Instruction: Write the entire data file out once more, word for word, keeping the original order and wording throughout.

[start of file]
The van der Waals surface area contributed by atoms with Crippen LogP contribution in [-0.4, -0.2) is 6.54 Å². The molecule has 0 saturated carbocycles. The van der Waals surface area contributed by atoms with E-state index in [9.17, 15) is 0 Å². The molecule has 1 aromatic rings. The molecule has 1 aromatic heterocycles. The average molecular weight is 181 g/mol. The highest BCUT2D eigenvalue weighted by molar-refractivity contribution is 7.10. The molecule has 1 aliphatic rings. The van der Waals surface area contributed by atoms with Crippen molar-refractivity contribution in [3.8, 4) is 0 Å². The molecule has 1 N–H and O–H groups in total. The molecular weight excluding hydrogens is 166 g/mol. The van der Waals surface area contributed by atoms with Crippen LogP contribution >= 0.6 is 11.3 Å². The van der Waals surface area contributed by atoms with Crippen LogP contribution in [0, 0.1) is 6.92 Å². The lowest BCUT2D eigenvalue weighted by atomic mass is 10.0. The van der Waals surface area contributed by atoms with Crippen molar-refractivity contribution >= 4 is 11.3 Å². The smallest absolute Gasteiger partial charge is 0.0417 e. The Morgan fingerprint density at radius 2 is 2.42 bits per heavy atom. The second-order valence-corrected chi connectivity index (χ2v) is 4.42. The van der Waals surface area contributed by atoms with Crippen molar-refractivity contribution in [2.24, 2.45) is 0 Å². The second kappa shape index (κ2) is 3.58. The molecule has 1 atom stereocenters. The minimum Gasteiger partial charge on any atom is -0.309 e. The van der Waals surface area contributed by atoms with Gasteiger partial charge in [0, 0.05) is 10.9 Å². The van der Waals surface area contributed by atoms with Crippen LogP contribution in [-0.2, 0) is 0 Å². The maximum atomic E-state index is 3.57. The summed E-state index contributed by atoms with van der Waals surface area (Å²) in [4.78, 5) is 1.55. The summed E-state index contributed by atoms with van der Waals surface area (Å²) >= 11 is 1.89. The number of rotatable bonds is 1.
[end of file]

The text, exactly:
The van der Waals surface area contributed by atoms with Crippen LogP contribution in [-0.4, -0.2) is 6.54 Å². The molecule has 0 saturated carbocycles. The van der Waals surface area contributed by atoms with E-state index in [9.17, 15) is 0 Å². The molecule has 1 aromatic rings. The molecule has 1 aromatic heterocycles. The average molecular weight is 181 g/mol. The highest BCUT2D eigenvalue weighted by molar-refractivity contribution is 7.10. The molecule has 1 aliphatic rings. The van der Waals surface area contributed by atoms with Crippen molar-refractivity contribution in [3.8, 4) is 0 Å². The molecule has 1 N–H and O–H groups in total. The molecular weight excluding hydrogens is 166 g/mol. The van der Waals surface area contributed by atoms with Crippen LogP contribution >= 0.6 is 11.3 Å². The van der Waals surface area contributed by atoms with Crippen LogP contribution in [0, 0.1) is 6.92 Å². The lowest BCUT2D eigenvalue weighted by atomic mass is 10.0. The van der Waals surface area contributed by atoms with Crippen molar-refractivity contribution >= 4 is 11.3 Å². The smallest absolute Gasteiger partial charge is 0.0417 e. The Morgan fingerprint density at radius 2 is 2.42 bits per heavy atom. The second-order valence-corrected chi connectivity index (χ2v) is 4.42. The van der Waals surface area contributed by atoms with Crippen molar-refractivity contribution in [2.24, 2.45) is 0 Å². The second kappa shape index (κ2) is 3.58. The molecule has 1 atom stereocenters. The minimum Gasteiger partial charge on any atom is -0.309 e. The van der Waals surface area contributed by atoms with Gasteiger partial charge in [0, 0.05) is 10.9 Å². The van der Waals surface area contributed by atoms with Crippen LogP contribution in [-0.2, 0) is 0 Å². The maximum atomic E-state index is 3.57. The summed E-state index contributed by atoms with van der Waals surface area (Å²) in [4.78, 5) is 1.55. The summed E-state index contributed by atoms with van der Waals surface area (Å²) >= 11 is 1.89. The number of rotatable bonds is 1.